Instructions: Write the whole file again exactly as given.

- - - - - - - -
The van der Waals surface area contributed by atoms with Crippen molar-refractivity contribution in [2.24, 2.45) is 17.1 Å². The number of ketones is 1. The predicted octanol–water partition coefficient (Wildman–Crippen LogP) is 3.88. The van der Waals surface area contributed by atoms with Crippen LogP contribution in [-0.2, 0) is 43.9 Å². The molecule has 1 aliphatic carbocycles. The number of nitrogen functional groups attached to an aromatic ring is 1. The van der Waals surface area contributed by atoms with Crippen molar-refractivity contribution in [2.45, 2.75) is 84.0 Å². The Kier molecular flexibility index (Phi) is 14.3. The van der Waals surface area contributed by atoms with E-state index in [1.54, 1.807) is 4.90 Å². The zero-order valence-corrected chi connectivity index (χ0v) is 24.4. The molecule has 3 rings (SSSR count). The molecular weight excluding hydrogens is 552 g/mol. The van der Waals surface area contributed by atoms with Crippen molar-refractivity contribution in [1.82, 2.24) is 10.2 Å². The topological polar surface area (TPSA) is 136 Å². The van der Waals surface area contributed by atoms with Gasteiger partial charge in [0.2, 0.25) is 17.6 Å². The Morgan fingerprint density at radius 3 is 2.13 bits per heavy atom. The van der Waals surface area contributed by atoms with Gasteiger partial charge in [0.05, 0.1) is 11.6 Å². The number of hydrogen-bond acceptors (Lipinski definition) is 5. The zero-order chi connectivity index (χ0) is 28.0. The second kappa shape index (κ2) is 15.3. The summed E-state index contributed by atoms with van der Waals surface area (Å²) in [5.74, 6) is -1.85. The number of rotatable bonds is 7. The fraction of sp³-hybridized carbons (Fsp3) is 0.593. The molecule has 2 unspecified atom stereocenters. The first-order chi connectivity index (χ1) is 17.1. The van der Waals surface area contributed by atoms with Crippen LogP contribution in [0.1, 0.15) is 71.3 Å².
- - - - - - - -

The van der Waals surface area contributed by atoms with Crippen molar-refractivity contribution in [2.24, 2.45) is 17.1 Å². The number of ketones is 1. The predicted octanol–water partition coefficient (Wildman–Crippen LogP) is 3.88. The van der Waals surface area contributed by atoms with Crippen LogP contribution in [-0.2, 0) is 43.9 Å². The molecule has 1 aliphatic carbocycles. The number of nitrogen functional groups attached to an aromatic ring is 1. The van der Waals surface area contributed by atoms with Crippen molar-refractivity contribution in [2.45, 2.75) is 84.0 Å². The Kier molecular flexibility index (Phi) is 14.3. The van der Waals surface area contributed by atoms with E-state index in [1.54, 1.807) is 4.90 Å². The zero-order valence-corrected chi connectivity index (χ0v) is 24.4. The molecule has 3 rings (SSSR count). The molecular weight excluding hydrogens is 552 g/mol. The van der Waals surface area contributed by atoms with Crippen molar-refractivity contribution in [1.82, 2.24) is 10.2 Å². The topological polar surface area (TPSA) is 136 Å². The van der Waals surface area contributed by atoms with Gasteiger partial charge in [0.2, 0.25) is 17.6 Å². The Morgan fingerprint density at radius 3 is 2.13 bits per heavy atom. The van der Waals surface area contributed by atoms with Gasteiger partial charge in [0.05, 0.1) is 11.6 Å². The number of hydrogen-bond acceptors (Lipinski definition) is 5. The zero-order chi connectivity index (χ0) is 28.0. The second kappa shape index (κ2) is 15.3. The summed E-state index contributed by atoms with van der Waals surface area (Å²) in [5.74, 6) is -1.85. The number of rotatable bonds is 7. The fraction of sp³-hybridized carbons (Fsp3) is 0.593. The molecule has 2 unspecified atom stereocenters. The first-order chi connectivity index (χ1) is 17.1. The van der Waals surface area contributed by atoms with Crippen LogP contribution in [0.1, 0.15) is 71.3 Å².